No, despite the salt & pepper hair, I'm not old enough to have been around in the days of Clara Bow. But in 1927, she starred in a movie called simply "It" and upon the film's release, she became known as the "It" girl. The film was based on a story by English romance novelist and screenwriter Elinor Glyn who helped define the term "IT Girl":
"IT" is that quality possessed by some which draws all others with its magnetic force. With "IT" you win all men if you are a woman — all women if you are a man.
And at the recent 2009 Midwest Birding Symposium in Lakeside Ohio, the Kirtland's Warbler was the "IT" bird. IT too seemed to have a "magnetic force", capable of attracting all birdwatchers, men and women, alike.
Used with Permission (see below)
IT didn't even have to be named after the announcement of the initial sighting. IT was first reported on Saturday morning and IT stayed around all day Saturday, pretty much in the same area of East Harbor State Park. Anytime there was a break in the action at the symposium (which was often), a wave of birders would head over to the park to try catch a glimpse of IT. If you were skilled and lucky, you'd get a photograph of IT.As you'd approach the trailhead where it was seen, you'd ask others "Is IT still there?" As you'd leave, others approaching the trail would inquire "Is this where IT is?" As you returned to the Lakeside grounds, fellow attendees would inquire "Did you get to see IT?" Those that had seen IT were grilled by those still looking for IT; "Was there black in the lores?", "How bold was the side streaking?", "Did you ever see IT near the ground?"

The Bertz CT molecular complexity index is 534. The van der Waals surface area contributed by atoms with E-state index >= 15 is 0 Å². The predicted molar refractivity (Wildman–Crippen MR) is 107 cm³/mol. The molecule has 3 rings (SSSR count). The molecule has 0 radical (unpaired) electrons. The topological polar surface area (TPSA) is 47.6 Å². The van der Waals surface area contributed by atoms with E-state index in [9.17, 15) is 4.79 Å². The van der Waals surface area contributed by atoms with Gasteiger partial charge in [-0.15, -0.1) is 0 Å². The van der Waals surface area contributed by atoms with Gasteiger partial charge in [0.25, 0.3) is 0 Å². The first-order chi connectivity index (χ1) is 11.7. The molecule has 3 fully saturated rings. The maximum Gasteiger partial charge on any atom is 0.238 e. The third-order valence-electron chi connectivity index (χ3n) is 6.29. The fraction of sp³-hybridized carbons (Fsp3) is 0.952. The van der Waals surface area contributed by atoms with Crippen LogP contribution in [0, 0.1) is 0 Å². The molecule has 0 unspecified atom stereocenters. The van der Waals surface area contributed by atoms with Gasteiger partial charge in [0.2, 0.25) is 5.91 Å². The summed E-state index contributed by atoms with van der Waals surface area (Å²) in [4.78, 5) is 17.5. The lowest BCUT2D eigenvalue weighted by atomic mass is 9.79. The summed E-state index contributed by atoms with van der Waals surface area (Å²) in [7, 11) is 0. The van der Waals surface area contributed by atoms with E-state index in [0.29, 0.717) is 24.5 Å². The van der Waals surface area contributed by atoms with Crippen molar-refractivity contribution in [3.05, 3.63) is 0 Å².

Why is IT so special? What is ITs quality that draws people in? Laura Kammermeier of Birds, Words, & Websites does a wonderful job of sharing information about IT in her post "Revisiting The Kirtland's Warbler". She was one of those skilled and lucky enough to capture images of IT (and excellent ones at that). Make sure you check out her post.
So I won't belabor the point further other than to say that this bird is an IT bird because IT is our rarest member of the warbler family. How rare? There are only an estimated 3,600 Kirtland's Warblers on this entire planet. IT is seldom seen in migration. And yes, I was one of the lucky ones to see IT.
How fortuitous it was for a bunch of bird lovers to have been gathered in a spot only a few miles from where IT decided to spend one day of its long migratory journey. The symposium was excellent in so many ways, but the short visit by the IT bird - the endangered Kirtland's Warbler - made it unforgettable and perhaps, unsurpassable.
Kirtland's Warbler - RightBird, WBU's Online Field Guide
Kirtland's Warbler - Michigan Department of Natural Resources
Kirtland's warblers in Wisconsin Photo Gallery
Watching the warbler
It Girl - Wikipedia "It Girl"
Clara Bow - Wikipedia "Clara Bow"
Kirtland's Warbler image posted with permission from Whatbird.com. Copyright 2002-2007. We appreciate their approval of our request.